Inhabit: to live or dwell in a place; to exist or be situated within.
Architecture’s ability to mediate experience has historically been tied to the inherent qualities of material form and function. Digital media and new forms of visualization increasingly dominate our daily experiences, and what we experience as real is no longer just physical sensations. We become situated in an environment that is no longer material, and it rather exists as hybrid space apart from cognition and tangible experience. What is the role of formal architecture in supporting interactions in non-material space? What potential or operative qualities exist to enhance interpersonal interactions? As immaterial stimuli overlay experiential space, what leverage do we have as designers to improve our surrounding environment and heighten our connections to each other and improve our shared experience?
“We become situated in an environment that is no longer material. This environment rather exists as hybrid space apart from cognition and tangible experience.”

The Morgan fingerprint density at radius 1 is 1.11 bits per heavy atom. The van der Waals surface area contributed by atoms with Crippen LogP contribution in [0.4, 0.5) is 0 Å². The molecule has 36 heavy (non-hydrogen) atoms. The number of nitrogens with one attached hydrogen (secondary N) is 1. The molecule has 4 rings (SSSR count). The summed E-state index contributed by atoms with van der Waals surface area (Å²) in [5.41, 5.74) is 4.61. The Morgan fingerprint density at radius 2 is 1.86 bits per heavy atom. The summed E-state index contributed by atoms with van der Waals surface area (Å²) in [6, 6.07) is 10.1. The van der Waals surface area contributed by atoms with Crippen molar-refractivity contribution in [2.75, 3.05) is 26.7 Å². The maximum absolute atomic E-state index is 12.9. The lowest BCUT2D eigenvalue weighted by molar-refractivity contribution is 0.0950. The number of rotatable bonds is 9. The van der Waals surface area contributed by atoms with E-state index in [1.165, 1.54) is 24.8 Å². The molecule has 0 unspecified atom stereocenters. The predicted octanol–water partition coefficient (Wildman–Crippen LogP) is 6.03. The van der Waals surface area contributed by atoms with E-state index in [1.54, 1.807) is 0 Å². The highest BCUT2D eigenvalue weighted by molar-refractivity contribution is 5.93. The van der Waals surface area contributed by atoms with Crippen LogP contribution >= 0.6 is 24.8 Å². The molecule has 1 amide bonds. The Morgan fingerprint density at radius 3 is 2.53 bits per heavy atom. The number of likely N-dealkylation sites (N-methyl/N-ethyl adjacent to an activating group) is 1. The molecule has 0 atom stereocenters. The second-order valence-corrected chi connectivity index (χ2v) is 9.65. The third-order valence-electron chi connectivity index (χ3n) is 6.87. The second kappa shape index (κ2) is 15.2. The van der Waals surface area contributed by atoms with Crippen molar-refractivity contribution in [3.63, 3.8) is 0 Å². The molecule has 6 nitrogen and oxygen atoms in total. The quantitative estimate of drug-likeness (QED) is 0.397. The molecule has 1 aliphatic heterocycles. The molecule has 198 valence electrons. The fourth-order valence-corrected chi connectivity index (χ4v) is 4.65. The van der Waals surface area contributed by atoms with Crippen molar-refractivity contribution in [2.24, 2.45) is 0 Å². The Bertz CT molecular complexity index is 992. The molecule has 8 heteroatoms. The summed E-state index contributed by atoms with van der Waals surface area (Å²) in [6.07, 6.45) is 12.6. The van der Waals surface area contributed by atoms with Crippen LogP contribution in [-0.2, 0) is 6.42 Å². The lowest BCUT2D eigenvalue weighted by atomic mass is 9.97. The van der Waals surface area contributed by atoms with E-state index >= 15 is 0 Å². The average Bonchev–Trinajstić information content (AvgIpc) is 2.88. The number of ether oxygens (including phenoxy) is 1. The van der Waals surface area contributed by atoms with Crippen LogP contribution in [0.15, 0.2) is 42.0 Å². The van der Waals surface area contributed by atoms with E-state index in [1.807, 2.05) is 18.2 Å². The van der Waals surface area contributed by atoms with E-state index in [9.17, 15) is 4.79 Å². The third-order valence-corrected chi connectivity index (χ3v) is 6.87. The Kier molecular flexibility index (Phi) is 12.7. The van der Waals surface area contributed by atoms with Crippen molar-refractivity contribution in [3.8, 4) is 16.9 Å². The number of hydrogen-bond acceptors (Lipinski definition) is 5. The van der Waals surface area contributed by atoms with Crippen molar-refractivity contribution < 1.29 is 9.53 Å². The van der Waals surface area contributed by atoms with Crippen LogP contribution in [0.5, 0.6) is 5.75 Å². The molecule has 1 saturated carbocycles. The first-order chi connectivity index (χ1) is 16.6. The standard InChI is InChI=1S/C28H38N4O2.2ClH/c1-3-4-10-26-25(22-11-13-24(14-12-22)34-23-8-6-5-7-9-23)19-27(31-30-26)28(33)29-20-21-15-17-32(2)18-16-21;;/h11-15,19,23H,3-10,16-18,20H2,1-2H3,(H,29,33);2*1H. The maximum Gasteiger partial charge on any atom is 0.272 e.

An installation in our studio allowed us the opportunity to formally explore an environment’s ability to change awareness and challenge the relationship between material and immaterial (it was also a great reason to invite friends over and have a party). The exploration began with a daylight study that generated a form with data sets specific to the time of day and the narrowness of the space.
The surface undulates and conforms to the space reacting to activity zones, access points and the shade and shadow created by windows and skylights. The surface was divided into 64 labeled panels which were laser cut and installed. On the night of the event, the assembled form provided a surface for mapping texture, information, wayfinding in a way that altered visual relationships and allowed the space to be experienced in multiple ways.
Although we no longer have vibrant graphics or natural images projected on the canopy, it still suspends from our ceiling, and continues to be a topic of conversation.